ISRAELIS were on Sunday paying their last respects to Ariel Sharon, whose controversial life inspired admiration and provoked revulsion and whose death drew emotional reaction even after eight years in a coma.
Celebrated as a military hero at home, recognised as a pragmatic politician abroad and despised as a bloodthirsty criminal by the Palestinians and the Arab world, the former premier was nothing if not a polarising figure.
But Israelis of all stripes acknowledged the burly 85-year-old as a key figure in their nation's history, his death on Saturday leaving left President Shimon Peres as the Jewish state's last surviving founding father.
The white-haired former general had been in coma since January 4, 2006, following a massive stroke which felled him at the height of his political career.
Ahead of his funeral on Monday, Sharon's coffin was laid in the plaza outside the Knesset, or parliament, from 1000 GMT for the public to pay their last respects.
The Israeli flag flies at half-mast at the Israeli embassy in The Haguein memory of late former Israeli prime minister Ariel Sharon. AFP Photo
Flanked by a parliamentary honour guard, the flag-draped coffin was placed on a black marble plinth with half-a-dozen wreaths laid at the base.
In the first half hour, a steady trickle of people filed past the coffin in respectful silence, most of them middle-aged or elderly. There was no open display of grief.
Earlier Sunday, ministers held a minute's silence in memory of Israel's 11th prime minister as they met for the weekly cabinet meeting, an official statement said.
"He will be remembered in the heart of the Jewish people forever as one of our most outstanding leaders and most daring commanders," Israeli Prime Minister Benjamin Netanyahu said in a tribute, according to the statement.
Sharon will be buried on Monday afternoon at Sycamore Ranch, his home in the southern Negev desert after a military funeral at 1200 GMT.
Israeli honour guards carry the coffin of former prime minister Ariel Sharon as it arrives at the Knesset in Jerusalem. AFP Photo
World leaders sent condolences over his death, remembering the controversial figure in cautious diplomatic language. Vice President Joe Biden is expected to represent Washington at a special memorial at the Knesset in Jerusalem on Monday morning.
Others expected to attend are German Foreign Minister Frank-Walter Steinmeier, outgoing Czech Prime Minister Jiri Rusnok and Middle East Quartet envoy Tony Blair as well as diplomats from Spain, Russia and Canada.
From 'Bulldozer' to pragmatist
Sharon's dramatic story was the subject of blanket coverage in the Israeli press on Sunday, with the papers dedicating multiple pages to pictures and commentary on his life and legacy.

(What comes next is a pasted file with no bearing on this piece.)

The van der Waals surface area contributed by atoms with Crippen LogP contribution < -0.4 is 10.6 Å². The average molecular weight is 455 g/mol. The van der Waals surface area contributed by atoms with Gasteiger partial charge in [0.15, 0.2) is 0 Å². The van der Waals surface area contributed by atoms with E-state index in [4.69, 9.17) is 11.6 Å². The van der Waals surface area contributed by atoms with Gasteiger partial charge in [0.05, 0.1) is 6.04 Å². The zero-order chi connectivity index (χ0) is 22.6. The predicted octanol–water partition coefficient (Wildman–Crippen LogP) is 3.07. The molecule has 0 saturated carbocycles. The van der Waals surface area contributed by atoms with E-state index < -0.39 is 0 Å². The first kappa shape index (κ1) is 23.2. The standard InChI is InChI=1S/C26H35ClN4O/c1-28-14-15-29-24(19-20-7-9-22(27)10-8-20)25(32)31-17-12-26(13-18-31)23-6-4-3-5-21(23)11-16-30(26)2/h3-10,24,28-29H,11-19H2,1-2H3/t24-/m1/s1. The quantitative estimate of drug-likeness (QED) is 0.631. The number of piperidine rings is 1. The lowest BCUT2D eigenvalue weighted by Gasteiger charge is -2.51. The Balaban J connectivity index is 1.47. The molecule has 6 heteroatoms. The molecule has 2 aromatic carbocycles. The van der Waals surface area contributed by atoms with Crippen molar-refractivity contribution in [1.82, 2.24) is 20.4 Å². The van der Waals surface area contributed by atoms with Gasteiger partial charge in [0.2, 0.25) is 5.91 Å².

Once known chiefly as a ruthless military leader who fought in all of Israel's major wars, Sharon switched to politics in 1973, championing the development of Jewish settlements in the occupied Palestinian territories.
Israeli President Shimon Peres (R) lays a wreath by the coffin of former prime minister Ariel Sharon displayed at the Knesset (the Israeli Parliament) in Jerusalem. AFP Photo
He was long considered a pariah for his personal but "indirect" responsibility in the 1982 massacre of hundreds of Palestinians by Israel's Lebanese Phalangist allies in Beirut's Sabra and Shatila refugee camps.
His early career as a warrior earned him the moniker "The Bulldozer" but most world leaders chose to remember the politician who surprised many by masterminding the pullout from Gaza in 2005.
"Bulldozer in war and peace," said the English-language Jerusalem Post, describing him as "perhaps the most revered and often reviled of the country's politicians, perceived alternately as a peacemaker and a warmonger."
"The last leader," wrote another commentator in the left-leaning Haaretz newspaper, noting that the political vacuum created by his collapse eight years ago "has never really been filled and it is doubtful that it will be filled in the foreseeable future."
Even Gideon Levy, arguably Sharon's bitterest Israeli critic, paid his respects.
"He was certainly Israel's most courageous politician. He was also its cruellest. He was the leader who used brute force more than anyone to achieve his policies. But he was also one of few to recognise the limits of force," he wrote in Haaretz.
An Israeli man works at former prime minister Ariel Sharon's burial plot, next to the grave of his wife Lily. AFP Photo
In one of the more thoughtful tributes to Sharon, UN Secretary General Ban Ki-moon urged Israel to build on his "legacy of pragmatism" to achieve a viable Palestinian state.
The Palestinians were quick to welcome news of his death, which prompted an outburst of celebration in the Gaza Strip, where the ruling Islamist Hamas movement said it was a "historic moment" marking the "disappearance of a criminal whose hands were covered with Palestinian blood".
One of the last members of the generation that founded the Jewish state in 1948, Sharon leaves a complex legacy which also includes the sprawling barrier separating Israel from the West Bank.
His policy of separation from the Palestinians culminated in the withdrawal of 8,000 settlers from Gaza, a bold move that earned him the hatred of his former nationalist and settler allies.
Born in British-mandate Palestine on February 26, 1928, to immigrants from Belarus, Sharon was just 17 when he joined the Haganah, the militia that fought in the 1948 war of independence and eventually became the Israeli army.